On the facts present here, it is apparent that beginning at least in June 1987 Tuscan participated in Whelan's duplicity, and thus could not have relied in good faith on Whelan's apparent authority to secure a waiver of Rule IV C. Bennett v. Local Union No. 66, Glass Workers Int'l Union, 958 F.2d 1429, 1435 (7th Cir. 1992) (refusing to uphold secret contract modification that sacrificed rights of particular employees); Merk v. Jewel Food Stores, 945 F.2d 889, 893-96 (7th Cir. 1991), cert. denied, 504 U.S. 914, 118 L. Ed. 2d 555, 112 S. Ct. 1951 (1992) (same).
Whelan had no authority, apparent or otherwise, to mislead his members. Tuscan was aware beginning at least in June 1987 that he had done so, and at the very least fell in line with that strategy. When Tuscan refused to honor Rule IV C, it breached the contract.
The usual rule in hybrid Section 301 cases where the union has breached its fair representation duty and the employer has breached the collective bargaining agreement is that damages are apportioned, Bowen v. United States Postal Serv., 459 U.S. 212, 230, 74 L. Ed. 2d 402, 103 S. Ct. 588 (1983); Vaca v. Sipes, 386 U.S. 171, 197, 17 L. Ed. 2d 842, 87 S. Ct. 903 (1967), such that the employer may be required to pay damages caused until the time an arbitrator would have cured the breach, and the union may be required to pay damages accruing thereafter. Alternatively, a court may allocate responsibility for damages based on proportionate fault. See Aguinaga v. United Food & Comm. Workers Int'l Union, 993 F.2d 1463, 1474-76 (10th Cir. 1993), cert. denied, 127 L. Ed. 2d 75, 114 S. Ct. 880 (1994). However, when the parties participate in one another's breaches the rationale for apportionment is not present. Baskin v. Hawley, 807 F.2d 1120, 1132-33 (2d Cir. 1986), and cases cited therein. That is what happened here. Tuscan sought the union's agreement to breach the duty of fair representation by not enforcing the plaintiffs' seniority rights, and the union, through Whelan, gave that agreement so that Tuscan could breach its contractual obligation to honor those rights. "In such circumstances, it is no longer 'unjust' to hold either party accountable for the entire period of injury." Bennett, 958 F.2d at 1440-41.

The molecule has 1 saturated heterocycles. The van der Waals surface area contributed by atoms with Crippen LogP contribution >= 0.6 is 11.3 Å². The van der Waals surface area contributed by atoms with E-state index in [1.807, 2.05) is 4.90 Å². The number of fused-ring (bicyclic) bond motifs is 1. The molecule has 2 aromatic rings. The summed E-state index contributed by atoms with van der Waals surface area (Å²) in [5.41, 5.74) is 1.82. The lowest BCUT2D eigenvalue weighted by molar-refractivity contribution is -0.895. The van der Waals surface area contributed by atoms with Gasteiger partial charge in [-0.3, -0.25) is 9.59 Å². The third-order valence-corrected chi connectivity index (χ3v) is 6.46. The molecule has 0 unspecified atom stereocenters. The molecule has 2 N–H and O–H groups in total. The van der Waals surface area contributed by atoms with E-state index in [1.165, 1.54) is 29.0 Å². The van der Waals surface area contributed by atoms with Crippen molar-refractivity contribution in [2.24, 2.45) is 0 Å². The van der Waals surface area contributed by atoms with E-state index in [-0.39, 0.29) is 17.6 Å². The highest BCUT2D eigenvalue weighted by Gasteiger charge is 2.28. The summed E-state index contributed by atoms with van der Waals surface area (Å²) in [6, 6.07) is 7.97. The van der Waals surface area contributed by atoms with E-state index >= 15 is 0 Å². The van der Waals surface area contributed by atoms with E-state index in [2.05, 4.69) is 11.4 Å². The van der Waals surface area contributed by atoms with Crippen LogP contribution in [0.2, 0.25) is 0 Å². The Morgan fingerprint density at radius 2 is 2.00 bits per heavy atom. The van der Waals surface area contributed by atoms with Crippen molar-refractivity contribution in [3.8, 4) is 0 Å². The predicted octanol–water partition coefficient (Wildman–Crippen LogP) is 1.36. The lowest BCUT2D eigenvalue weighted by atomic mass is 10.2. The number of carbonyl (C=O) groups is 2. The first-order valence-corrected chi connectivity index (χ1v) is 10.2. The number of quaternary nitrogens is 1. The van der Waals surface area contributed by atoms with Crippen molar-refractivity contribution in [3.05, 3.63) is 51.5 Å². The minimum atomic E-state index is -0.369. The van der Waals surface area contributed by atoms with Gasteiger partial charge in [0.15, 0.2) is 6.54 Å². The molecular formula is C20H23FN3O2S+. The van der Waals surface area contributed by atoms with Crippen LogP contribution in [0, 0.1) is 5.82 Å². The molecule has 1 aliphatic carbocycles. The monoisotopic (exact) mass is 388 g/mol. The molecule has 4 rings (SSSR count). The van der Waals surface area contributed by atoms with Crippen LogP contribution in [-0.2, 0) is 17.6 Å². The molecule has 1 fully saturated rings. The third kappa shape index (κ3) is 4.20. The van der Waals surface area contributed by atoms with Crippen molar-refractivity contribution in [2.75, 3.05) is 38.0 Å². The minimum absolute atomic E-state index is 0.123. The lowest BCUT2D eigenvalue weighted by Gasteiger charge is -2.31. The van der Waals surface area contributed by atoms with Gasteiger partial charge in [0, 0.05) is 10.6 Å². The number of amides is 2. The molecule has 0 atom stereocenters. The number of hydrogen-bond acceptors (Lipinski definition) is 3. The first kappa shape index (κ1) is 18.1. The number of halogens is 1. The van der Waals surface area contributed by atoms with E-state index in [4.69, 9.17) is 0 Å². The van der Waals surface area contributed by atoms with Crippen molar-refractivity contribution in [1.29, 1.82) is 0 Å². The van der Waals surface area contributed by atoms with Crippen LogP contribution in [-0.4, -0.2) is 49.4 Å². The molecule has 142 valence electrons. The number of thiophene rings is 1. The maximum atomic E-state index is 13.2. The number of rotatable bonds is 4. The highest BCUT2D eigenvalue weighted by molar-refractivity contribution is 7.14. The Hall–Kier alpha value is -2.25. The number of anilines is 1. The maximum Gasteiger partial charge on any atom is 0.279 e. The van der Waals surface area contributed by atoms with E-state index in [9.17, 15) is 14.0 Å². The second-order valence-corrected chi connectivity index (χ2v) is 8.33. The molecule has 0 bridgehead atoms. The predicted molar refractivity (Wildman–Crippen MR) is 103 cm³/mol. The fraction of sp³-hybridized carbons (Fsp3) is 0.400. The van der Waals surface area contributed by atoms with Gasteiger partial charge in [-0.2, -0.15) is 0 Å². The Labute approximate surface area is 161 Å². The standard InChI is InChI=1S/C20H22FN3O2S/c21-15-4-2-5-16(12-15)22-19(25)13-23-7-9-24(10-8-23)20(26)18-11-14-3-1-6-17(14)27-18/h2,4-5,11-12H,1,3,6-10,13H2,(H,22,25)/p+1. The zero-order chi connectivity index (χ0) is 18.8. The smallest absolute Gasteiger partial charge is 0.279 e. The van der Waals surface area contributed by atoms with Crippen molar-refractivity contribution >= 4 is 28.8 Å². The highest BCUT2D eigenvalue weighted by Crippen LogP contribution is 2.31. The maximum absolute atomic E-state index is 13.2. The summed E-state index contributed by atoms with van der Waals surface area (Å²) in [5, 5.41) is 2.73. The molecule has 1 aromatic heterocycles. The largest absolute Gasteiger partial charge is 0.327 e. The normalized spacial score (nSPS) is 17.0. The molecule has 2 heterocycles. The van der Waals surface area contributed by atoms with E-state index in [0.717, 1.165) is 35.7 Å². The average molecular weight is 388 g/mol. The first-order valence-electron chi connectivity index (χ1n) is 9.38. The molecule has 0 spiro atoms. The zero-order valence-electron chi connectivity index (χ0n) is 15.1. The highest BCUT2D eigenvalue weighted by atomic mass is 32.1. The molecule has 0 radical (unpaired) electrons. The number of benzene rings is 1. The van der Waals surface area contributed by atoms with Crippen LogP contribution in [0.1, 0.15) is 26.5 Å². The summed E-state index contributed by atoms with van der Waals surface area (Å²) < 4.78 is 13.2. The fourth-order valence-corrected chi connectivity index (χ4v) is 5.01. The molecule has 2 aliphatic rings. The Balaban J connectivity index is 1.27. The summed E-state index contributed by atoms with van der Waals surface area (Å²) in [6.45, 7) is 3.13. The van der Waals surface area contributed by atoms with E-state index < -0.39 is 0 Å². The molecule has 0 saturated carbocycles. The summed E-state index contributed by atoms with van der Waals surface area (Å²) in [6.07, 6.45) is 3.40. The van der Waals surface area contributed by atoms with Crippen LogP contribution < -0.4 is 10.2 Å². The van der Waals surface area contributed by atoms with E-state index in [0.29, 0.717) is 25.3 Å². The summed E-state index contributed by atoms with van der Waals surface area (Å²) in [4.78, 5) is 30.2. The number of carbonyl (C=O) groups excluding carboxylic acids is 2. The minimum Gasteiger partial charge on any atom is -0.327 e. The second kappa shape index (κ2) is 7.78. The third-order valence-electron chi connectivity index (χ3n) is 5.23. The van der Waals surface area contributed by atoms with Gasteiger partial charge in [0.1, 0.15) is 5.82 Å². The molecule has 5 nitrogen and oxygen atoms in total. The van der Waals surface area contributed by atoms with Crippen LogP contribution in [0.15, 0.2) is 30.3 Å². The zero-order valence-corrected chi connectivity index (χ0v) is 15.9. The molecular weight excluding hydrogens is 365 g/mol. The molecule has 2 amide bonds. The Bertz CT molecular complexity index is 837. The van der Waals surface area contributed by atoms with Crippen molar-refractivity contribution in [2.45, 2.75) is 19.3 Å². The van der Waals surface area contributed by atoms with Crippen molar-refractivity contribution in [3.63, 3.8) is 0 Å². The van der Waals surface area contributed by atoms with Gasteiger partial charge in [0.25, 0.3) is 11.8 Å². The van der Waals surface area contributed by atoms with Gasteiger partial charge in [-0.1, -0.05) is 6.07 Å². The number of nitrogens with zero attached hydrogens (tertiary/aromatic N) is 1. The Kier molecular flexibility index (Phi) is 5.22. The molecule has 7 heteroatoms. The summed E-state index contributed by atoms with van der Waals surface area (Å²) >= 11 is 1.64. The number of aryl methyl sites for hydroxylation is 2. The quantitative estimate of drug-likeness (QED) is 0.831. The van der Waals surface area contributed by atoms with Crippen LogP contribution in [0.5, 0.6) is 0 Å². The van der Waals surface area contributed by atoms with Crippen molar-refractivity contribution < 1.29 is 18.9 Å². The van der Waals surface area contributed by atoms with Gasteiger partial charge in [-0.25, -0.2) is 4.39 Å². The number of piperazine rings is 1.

The same reasoning applies to attorney fees. The September 1992 opinion herein, 1992 WL 226927 at *1-2, relied on Ames v. Westinghouse Elec. Corp., 864 F.2d 289 (3d Cir. 1988), a case in which there was no claim that the employer had participated in the union's breach of its duty of fair representation, id. at 293, as authority that justified allocating responsibility for plaintiffs' attorney fees only to the union, and justified also awarding only those fees incurred for pursuing plaintiffs' claims against Tuscan. It appeared at the time that in this case, as in Ames, there was no claim of employer participation in the union's breach of its duty of fair representation. However, it appears now that there is such a claim, and that it has merit for the reasons discussed above. Accordingly, this is a case for imposing joint and several responsibility for all attorney fees. Bennett, 958 F.2d at 1440.
For the reasons set forth above, Tuscan is found to have breached the collective bargaining agreement, and Tuscan and the union will be jointly and severally liable for plaintiffs' damages and attorney fees.
Michael B. Mukasey,
U.S. District Judge
Dated: New York, New York
December 15, 1995